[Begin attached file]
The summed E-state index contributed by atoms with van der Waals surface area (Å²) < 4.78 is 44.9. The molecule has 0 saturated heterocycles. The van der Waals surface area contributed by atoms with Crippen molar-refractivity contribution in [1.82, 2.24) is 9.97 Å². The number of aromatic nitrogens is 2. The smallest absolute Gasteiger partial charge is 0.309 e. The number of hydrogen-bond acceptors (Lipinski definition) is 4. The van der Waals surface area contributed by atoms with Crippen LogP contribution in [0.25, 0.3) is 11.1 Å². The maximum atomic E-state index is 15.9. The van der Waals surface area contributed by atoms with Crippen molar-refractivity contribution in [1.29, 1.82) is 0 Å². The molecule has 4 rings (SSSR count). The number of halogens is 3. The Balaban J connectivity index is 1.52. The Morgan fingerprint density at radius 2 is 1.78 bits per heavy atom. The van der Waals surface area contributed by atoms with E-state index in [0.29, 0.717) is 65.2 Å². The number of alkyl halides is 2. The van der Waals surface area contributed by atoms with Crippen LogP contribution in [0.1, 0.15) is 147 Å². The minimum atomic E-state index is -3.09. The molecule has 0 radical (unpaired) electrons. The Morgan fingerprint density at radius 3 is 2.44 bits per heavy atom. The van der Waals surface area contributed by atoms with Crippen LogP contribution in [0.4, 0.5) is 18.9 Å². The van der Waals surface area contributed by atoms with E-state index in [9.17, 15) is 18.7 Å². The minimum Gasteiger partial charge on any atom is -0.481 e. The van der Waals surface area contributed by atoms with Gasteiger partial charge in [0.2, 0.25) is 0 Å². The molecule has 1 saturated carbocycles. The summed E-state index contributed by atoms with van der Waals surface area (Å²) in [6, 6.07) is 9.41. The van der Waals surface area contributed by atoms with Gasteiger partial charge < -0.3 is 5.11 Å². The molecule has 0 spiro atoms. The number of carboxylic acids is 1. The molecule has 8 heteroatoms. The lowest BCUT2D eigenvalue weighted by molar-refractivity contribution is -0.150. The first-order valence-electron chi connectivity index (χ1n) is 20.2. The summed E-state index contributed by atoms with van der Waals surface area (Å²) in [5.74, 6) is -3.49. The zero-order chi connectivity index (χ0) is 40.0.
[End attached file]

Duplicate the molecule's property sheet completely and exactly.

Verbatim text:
The summed E-state index contributed by atoms with van der Waals surface area (Å²) < 4.78 is 44.9. The molecule has 0 saturated heterocycles. The van der Waals surface area contributed by atoms with Crippen molar-refractivity contribution in [1.82, 2.24) is 9.97 Å². The number of aromatic nitrogens is 2. The smallest absolute Gasteiger partial charge is 0.309 e. The number of hydrogen-bond acceptors (Lipinski definition) is 4. The van der Waals surface area contributed by atoms with Crippen LogP contribution in [0.25, 0.3) is 11.1 Å². The maximum atomic E-state index is 15.9. The van der Waals surface area contributed by atoms with Crippen molar-refractivity contribution in [1.29, 1.82) is 0 Å². The molecule has 4 rings (SSSR count). The number of halogens is 3. The Balaban J connectivity index is 1.52. The Morgan fingerprint density at radius 2 is 1.78 bits per heavy atom. The van der Waals surface area contributed by atoms with E-state index in [0.29, 0.717) is 65.2 Å². The number of alkyl halides is 2. The van der Waals surface area contributed by atoms with Crippen LogP contribution in [0.1, 0.15) is 147 Å². The minimum atomic E-state index is -3.09. The molecule has 0 radical (unpaired) electrons. The Morgan fingerprint density at radius 3 is 2.44 bits per heavy atom. The van der Waals surface area contributed by atoms with Crippen LogP contribution in [0.4, 0.5) is 18.9 Å². The van der Waals surface area contributed by atoms with E-state index in [9.17, 15) is 18.7 Å². The minimum Gasteiger partial charge on any atom is -0.481 e. The van der Waals surface area contributed by atoms with Gasteiger partial charge in [0.2, 0.25) is 0 Å². The molecule has 1 saturated carbocycles. The summed E-state index contributed by atoms with van der Waals surface area (Å²) in [6, 6.07) is 9.41. The van der Waals surface area contributed by atoms with Gasteiger partial charge < -0.3 is 5.11 Å². The molecule has 0 spiro atoms. The number of carboxylic acids is 1. The molecule has 8 heteroatoms. The lowest BCUT2D eigenvalue weighted by molar-refractivity contribution is -0.150. The first-order valence-electron chi connectivity index (χ1n) is 20.2. The summed E-state index contributed by atoms with van der Waals surface area (Å²) in [5.74, 6) is -3.49. The zero-order chi connectivity index (χ0) is 40.0.